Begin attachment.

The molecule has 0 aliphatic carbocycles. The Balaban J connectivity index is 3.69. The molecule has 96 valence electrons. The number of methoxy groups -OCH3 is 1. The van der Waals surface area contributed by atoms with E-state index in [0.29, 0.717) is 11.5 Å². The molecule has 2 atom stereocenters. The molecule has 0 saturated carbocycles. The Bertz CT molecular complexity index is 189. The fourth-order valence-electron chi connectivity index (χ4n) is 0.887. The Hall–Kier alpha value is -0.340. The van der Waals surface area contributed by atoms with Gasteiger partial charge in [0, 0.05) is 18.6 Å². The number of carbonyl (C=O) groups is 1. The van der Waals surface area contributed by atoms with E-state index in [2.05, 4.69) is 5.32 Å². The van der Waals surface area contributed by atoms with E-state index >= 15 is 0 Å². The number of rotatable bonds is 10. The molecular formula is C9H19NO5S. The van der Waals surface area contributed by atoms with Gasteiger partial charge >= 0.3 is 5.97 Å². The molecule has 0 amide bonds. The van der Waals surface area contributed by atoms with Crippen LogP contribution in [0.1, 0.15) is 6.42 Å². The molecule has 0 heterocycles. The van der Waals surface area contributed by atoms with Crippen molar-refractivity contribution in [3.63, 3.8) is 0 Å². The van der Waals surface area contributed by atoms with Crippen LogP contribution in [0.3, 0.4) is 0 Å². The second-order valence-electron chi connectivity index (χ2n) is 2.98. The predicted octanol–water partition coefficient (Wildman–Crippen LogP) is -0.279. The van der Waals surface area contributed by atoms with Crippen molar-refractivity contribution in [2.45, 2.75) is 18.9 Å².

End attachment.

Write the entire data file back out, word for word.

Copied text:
The molecule has 0 aliphatic carbocycles. The Balaban J connectivity index is 3.69. The molecule has 96 valence electrons. The number of methoxy groups -OCH3 is 1. The van der Waals surface area contributed by atoms with E-state index in [0.29, 0.717) is 11.5 Å². The molecule has 2 atom stereocenters. The molecule has 0 saturated carbocycles. The Bertz CT molecular complexity index is 189. The fourth-order valence-electron chi connectivity index (χ4n) is 0.887. The Hall–Kier alpha value is -0.340. The van der Waals surface area contributed by atoms with Gasteiger partial charge in [0, 0.05) is 18.6 Å². The number of carbonyl (C=O) groups is 1. The van der Waals surface area contributed by atoms with E-state index in [2.05, 4.69) is 5.32 Å². The van der Waals surface area contributed by atoms with E-state index >= 15 is 0 Å². The number of rotatable bonds is 10. The molecular formula is C9H19NO5S. The van der Waals surface area contributed by atoms with Gasteiger partial charge >= 0.3 is 5.97 Å². The molecule has 0 amide bonds. The van der Waals surface area contributed by atoms with Crippen LogP contribution in [0.1, 0.15) is 6.42 Å². The molecule has 0 heterocycles. The van der Waals surface area contributed by atoms with Crippen molar-refractivity contribution in [3.63, 3.8) is 0 Å². The van der Waals surface area contributed by atoms with Crippen LogP contribution in [0.3, 0.4) is 0 Å². The second-order valence-electron chi connectivity index (χ2n) is 2.98. The predicted octanol–water partition coefficient (Wildman–Crippen LogP) is -0.279. The van der Waals surface area contributed by atoms with Crippen molar-refractivity contribution in [2.45, 2.75) is 18.9 Å².